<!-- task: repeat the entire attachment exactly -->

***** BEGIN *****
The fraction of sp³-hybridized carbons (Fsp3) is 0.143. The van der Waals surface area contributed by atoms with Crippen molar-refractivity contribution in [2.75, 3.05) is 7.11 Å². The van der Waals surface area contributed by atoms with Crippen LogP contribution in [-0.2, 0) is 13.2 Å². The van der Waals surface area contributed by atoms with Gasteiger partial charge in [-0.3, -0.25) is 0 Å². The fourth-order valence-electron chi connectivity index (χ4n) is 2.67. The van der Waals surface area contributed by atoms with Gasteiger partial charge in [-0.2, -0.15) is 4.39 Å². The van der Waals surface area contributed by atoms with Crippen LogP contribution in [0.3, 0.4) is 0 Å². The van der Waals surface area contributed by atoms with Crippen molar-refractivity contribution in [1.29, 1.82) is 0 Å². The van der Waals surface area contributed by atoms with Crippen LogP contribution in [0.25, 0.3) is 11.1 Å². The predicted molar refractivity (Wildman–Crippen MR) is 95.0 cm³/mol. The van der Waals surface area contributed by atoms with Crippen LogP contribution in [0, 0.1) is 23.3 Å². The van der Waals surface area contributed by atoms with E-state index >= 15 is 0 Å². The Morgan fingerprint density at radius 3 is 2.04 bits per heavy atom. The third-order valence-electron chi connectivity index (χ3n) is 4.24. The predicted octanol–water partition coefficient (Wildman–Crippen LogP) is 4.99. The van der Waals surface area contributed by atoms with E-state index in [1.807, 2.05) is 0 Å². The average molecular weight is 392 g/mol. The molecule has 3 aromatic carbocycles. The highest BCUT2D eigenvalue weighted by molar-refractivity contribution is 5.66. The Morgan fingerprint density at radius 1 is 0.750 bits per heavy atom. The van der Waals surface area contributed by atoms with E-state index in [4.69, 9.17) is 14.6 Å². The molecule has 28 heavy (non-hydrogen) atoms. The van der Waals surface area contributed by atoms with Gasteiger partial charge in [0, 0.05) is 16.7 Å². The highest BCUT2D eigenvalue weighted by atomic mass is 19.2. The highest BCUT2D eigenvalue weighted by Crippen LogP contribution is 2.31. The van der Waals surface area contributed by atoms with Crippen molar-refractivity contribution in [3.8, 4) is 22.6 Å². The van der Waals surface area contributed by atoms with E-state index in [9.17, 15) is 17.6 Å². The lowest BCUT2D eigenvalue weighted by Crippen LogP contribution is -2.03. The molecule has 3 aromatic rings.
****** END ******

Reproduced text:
The fraction of sp³-hybridized carbons (Fsp3) is 0.143. The van der Waals surface area contributed by atoms with Crippen molar-refractivity contribution in [2.75, 3.05) is 7.11 Å². The van der Waals surface area contributed by atoms with Crippen LogP contribution in [-0.2, 0) is 13.2 Å². The van der Waals surface area contributed by atoms with Gasteiger partial charge in [-0.3, -0.25) is 0 Å². The fourth-order valence-electron chi connectivity index (χ4n) is 2.67. The van der Waals surface area contributed by atoms with Gasteiger partial charge in [-0.2, -0.15) is 4.39 Å². The van der Waals surface area contributed by atoms with Crippen LogP contribution in [0.3, 0.4) is 0 Å². The van der Waals surface area contributed by atoms with Crippen molar-refractivity contribution in [1.29, 1.82) is 0 Å². The van der Waals surface area contributed by atoms with Crippen LogP contribution in [0.25, 0.3) is 11.1 Å². The predicted molar refractivity (Wildman–Crippen MR) is 95.0 cm³/mol. The van der Waals surface area contributed by atoms with Crippen LogP contribution in [0, 0.1) is 23.3 Å². The van der Waals surface area contributed by atoms with E-state index >= 15 is 0 Å². The Morgan fingerprint density at radius 3 is 2.04 bits per heavy atom. The third-order valence-electron chi connectivity index (χ3n) is 4.24. The predicted octanol–water partition coefficient (Wildman–Crippen LogP) is 4.99. The van der Waals surface area contributed by atoms with E-state index in [1.807, 2.05) is 0 Å². The average molecular weight is 392 g/mol. The molecule has 3 aromatic carbocycles. The highest BCUT2D eigenvalue weighted by molar-refractivity contribution is 5.66. The Morgan fingerprint density at radius 1 is 0.750 bits per heavy atom. The van der Waals surface area contributed by atoms with E-state index in [4.69, 9.17) is 14.6 Å². The molecule has 28 heavy (non-hydrogen) atoms. The van der Waals surface area contributed by atoms with Gasteiger partial charge in [0, 0.05) is 16.7 Å². The highest BCUT2D eigenvalue weighted by atomic mass is 19.2. The highest BCUT2D eigenvalue weighted by Crippen LogP contribution is 2.31. The van der Waals surface area contributed by atoms with Crippen molar-refractivity contribution in [3.8, 4) is 22.6 Å². The van der Waals surface area contributed by atoms with E-state index in [9.17, 15) is 17.6 Å². The lowest BCUT2D eigenvalue weighted by Crippen LogP contribution is -2.03. The molecule has 3 aromatic rings.